March 04, 2007

YouTube wants best of both worlds, but is getting neither

Google’s probably wondering why it bothered. YouTube is causing it a major headache, which it should have seen coming.

According to the Washington Post the company is trying to shore up content deals with providers like MTV and NBC, but is finding it hard because of the illegal content on its site.

At the same time, the great USP of YouTube is the ease with which people can get this illegal stuff. The BBC’s content deal this week is all well and good. But it’s all behind-the-scenes stuff and archive clips. What people want is last night’s EastEnders and Casualty. There’s a danger YouTube’s desire to get ‘proper’ content on its site will kill off its appeal.

I think this is probably just a transitionary phase though. Content owners will be happy to show real videos on YouTube when they get given a sizable sum of advertising revenue. If YouTube hosted EastEnders (with adverts) and the Beeb took 50%, they’d probably be pretty happy. So would I. As much as I don’t want to watch EastEnders, I’d be glad to see BBC programmes available 24/7. Their iPlayer seems destined to land some time around the next lunar eclipse at this rate.

The opportunities for companies like the BBC would be incredible. Shows that currently get six million viewers could be seen by ten times that number.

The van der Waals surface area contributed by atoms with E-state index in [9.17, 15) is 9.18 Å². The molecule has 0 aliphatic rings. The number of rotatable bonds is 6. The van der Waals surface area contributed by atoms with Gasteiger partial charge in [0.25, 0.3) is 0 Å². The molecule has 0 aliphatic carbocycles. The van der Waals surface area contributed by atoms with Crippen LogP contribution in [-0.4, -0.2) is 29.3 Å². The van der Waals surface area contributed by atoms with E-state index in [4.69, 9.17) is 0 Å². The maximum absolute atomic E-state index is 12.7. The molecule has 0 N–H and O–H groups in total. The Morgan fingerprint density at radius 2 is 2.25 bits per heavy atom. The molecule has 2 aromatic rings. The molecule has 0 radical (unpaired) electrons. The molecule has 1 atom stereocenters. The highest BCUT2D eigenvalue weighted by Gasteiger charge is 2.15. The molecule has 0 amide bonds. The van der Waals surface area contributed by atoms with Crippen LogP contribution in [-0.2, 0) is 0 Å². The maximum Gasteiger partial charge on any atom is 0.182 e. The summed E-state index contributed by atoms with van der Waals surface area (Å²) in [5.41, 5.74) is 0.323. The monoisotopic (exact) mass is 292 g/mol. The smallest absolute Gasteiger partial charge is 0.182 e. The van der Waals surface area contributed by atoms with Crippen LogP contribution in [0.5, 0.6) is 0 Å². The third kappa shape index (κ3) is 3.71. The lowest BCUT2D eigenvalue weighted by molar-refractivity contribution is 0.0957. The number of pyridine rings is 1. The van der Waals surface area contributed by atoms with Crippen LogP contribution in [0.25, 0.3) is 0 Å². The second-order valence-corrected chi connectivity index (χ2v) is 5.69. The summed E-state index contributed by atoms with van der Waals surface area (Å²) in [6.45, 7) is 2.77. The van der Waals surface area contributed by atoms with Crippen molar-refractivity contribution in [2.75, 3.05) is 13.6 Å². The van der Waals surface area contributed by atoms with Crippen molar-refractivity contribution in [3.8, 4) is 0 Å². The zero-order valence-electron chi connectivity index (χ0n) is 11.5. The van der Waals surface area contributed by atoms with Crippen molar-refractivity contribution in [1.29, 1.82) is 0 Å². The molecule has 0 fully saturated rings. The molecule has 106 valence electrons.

But the big ‘What If’ in the room is whether YouTube’s going to lose its street cred as it becomes all corporate and legal. If it wants to kill off the linear channel as we know it, it needs to act professional while still feeling like the naughty little kid of the internet.


- One comment Not publicly viewable

  1. Martin Belam

    >> Their iPlayer seems destined to land some time around the next lunar eclipse at this rate.

    There is a lot of hoop-jumping to be done to get new services approved these days – the service is on the third or fourth round of trial and public consultation at the moment. Must be very demoralising to work on it.

    >> The opportunities for companies like the BBC would be incredible. Shows that currently get six million viewers could be seen by ten times that number.

    I think the problem, as ever, is the rights holders. It isn’t just the BBC that holds rights to the programme, there is all the creative talent, and incidental music and sports rights holders etc to appease. Could make pulling off a deal like that very tricky indeed

    05 Mar 2007, 13:41


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